After the Motorola Razr and then the Samsung Galaxy Z Flip hit the market, they were naturally subjected to the rough treatment that only durability tests and teardowns could give. Considering their novelty, it was also no surprise that both foldable phones weren’t exactly that easy to properly pry open. In contrast, the Galaxy S20 seems to be a walk in the park which bodes well for repairs. Except it actually isn’t for the one component that may matter the most.
The Galaxy S20 is as traditional as you could get. Even among its brethren, this lowest-tier phone is pretty normal despite having the same design as the Galaxy S20+ and Galaxy S20 Ultra. It has, for example, the same rectangular box for a camera bump but all its cameras actually fit in a single line only.
That, fortunately, meant that getting into the phone’s innards was rather uneventful, at least based on the phone’s first teardown courtesy of PBKReviews. It is pretty much the same process of applying generous amounts of heat to loosen adhesive, removing over a dozen screws, and prying off those LEGO-like connectors. Up to that part, every piece is easy to remove and modular even.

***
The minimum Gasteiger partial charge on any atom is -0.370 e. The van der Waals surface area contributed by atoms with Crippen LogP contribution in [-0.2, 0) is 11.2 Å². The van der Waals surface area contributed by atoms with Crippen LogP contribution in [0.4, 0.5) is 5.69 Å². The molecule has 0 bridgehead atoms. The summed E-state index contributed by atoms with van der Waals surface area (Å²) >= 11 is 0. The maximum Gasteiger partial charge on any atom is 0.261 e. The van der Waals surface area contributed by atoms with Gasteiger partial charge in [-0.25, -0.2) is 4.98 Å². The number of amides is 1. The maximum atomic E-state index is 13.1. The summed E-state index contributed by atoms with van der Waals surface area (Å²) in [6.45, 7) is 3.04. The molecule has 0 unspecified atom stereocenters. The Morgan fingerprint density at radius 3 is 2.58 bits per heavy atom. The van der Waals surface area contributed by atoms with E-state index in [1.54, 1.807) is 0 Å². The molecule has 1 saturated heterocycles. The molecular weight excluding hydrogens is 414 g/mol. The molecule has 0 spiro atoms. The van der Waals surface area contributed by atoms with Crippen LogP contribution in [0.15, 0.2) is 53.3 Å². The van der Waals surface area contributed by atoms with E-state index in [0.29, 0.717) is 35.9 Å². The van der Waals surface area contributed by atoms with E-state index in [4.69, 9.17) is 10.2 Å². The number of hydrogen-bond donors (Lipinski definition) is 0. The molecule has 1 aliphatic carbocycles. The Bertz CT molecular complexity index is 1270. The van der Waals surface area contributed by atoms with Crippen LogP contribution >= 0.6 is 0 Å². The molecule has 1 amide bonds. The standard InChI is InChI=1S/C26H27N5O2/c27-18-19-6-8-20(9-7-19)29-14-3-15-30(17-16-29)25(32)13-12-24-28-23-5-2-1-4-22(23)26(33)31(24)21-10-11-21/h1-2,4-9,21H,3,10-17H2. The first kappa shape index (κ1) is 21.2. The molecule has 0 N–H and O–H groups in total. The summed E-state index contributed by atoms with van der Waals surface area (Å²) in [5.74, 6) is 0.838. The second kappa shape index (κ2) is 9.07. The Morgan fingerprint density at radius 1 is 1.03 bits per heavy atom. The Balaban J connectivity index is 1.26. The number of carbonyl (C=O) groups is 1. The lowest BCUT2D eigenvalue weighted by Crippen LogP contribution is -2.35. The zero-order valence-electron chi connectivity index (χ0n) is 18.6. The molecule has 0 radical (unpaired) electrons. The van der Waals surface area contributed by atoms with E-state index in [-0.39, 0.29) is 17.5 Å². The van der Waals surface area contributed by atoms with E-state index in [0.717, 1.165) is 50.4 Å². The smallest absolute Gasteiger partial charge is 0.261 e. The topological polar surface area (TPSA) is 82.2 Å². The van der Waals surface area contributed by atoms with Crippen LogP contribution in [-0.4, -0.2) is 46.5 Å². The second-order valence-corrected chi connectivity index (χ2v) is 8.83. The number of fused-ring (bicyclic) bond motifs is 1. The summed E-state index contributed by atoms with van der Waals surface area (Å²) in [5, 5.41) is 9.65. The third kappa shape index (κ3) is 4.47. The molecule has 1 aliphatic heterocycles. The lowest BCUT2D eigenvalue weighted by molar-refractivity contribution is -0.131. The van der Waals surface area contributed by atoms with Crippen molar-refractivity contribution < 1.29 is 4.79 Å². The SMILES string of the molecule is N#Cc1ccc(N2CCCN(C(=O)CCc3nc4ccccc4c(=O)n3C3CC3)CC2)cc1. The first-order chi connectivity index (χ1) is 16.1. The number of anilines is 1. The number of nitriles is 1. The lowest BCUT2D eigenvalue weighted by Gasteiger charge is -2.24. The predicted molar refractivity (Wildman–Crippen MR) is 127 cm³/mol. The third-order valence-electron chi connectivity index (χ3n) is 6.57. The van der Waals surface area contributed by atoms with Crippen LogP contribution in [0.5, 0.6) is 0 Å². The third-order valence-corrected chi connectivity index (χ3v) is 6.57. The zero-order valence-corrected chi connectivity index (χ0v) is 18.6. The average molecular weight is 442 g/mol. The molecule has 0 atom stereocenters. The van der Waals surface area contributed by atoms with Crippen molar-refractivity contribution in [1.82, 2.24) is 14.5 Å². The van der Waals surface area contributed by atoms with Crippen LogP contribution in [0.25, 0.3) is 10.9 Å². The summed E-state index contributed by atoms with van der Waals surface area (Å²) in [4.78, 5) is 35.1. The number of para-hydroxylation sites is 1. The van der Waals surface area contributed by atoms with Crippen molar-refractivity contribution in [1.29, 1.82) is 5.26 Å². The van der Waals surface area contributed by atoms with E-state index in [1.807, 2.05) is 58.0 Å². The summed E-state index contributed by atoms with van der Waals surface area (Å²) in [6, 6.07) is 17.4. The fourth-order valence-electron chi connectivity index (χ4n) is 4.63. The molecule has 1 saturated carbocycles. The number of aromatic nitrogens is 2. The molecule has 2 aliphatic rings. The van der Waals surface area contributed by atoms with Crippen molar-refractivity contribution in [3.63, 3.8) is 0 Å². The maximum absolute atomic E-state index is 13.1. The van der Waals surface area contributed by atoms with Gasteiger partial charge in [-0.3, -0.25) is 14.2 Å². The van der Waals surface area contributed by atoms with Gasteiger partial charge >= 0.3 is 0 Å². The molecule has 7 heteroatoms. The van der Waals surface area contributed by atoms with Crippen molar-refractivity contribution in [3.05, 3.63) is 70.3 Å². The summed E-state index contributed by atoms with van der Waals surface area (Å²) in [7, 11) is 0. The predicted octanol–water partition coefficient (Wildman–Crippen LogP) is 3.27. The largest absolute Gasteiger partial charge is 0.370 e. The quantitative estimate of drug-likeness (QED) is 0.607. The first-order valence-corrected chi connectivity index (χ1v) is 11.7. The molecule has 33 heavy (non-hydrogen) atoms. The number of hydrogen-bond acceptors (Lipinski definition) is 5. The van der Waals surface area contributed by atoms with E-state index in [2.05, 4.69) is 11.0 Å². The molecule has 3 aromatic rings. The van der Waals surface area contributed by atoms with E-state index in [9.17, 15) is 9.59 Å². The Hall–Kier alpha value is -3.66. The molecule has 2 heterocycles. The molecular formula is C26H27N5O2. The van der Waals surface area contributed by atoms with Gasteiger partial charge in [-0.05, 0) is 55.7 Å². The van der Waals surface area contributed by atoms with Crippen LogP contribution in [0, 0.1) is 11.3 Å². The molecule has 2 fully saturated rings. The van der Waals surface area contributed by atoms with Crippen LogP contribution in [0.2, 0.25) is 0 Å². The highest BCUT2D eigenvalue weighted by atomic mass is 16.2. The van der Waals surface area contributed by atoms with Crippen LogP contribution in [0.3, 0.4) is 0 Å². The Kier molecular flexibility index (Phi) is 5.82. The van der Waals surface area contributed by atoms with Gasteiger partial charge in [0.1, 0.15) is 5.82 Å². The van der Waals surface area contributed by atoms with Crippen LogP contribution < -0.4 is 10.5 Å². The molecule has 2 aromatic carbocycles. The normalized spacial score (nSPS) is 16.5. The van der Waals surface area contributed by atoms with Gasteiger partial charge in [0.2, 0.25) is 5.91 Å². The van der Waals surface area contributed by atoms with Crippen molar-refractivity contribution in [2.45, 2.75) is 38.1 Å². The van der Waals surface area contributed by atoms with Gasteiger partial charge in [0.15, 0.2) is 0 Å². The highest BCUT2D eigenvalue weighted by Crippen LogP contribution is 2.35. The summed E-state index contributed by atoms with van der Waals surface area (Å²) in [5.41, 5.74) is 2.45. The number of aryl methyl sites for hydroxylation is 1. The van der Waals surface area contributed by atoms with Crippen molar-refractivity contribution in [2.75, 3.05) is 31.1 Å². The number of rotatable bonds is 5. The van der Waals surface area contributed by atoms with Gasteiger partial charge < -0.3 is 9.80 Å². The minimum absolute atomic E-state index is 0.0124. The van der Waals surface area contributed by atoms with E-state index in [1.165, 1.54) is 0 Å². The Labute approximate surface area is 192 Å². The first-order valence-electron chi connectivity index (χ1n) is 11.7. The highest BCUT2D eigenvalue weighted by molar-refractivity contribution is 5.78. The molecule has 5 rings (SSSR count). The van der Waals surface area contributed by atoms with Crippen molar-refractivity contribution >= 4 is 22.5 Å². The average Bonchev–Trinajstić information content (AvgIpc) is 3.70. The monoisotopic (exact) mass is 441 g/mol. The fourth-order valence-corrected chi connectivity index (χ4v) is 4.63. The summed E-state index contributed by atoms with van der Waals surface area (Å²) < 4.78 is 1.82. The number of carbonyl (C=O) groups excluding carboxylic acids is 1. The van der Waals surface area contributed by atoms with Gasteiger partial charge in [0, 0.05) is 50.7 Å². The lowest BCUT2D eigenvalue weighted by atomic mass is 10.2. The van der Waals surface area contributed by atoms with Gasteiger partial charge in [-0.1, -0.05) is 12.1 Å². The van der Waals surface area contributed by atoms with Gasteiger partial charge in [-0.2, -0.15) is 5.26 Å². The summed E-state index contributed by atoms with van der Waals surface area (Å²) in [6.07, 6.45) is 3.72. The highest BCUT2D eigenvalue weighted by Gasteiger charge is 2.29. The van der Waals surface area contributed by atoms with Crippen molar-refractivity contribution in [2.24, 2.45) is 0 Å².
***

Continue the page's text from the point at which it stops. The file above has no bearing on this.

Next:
The YouTube channel, however, notes how nearly impossible it was to remove the battery without potentially damaging the screen underneath. Samsung may have come across a rather nefarious way to discourage removing the power pack by having it so close to the display panel. This, in turn, means that any battery problem would effectively require replacing the unit. Hopefully, Samsung itself has special tools and materials to make that easier for authorized service centers.
We’ll still have to wait for iFixit to give the Galaxy S20 its score but we might be looking at a relatively low mark because of that factor. It’s not as bad as the foldable phones though, which is still going to be a mark against this new class of devices.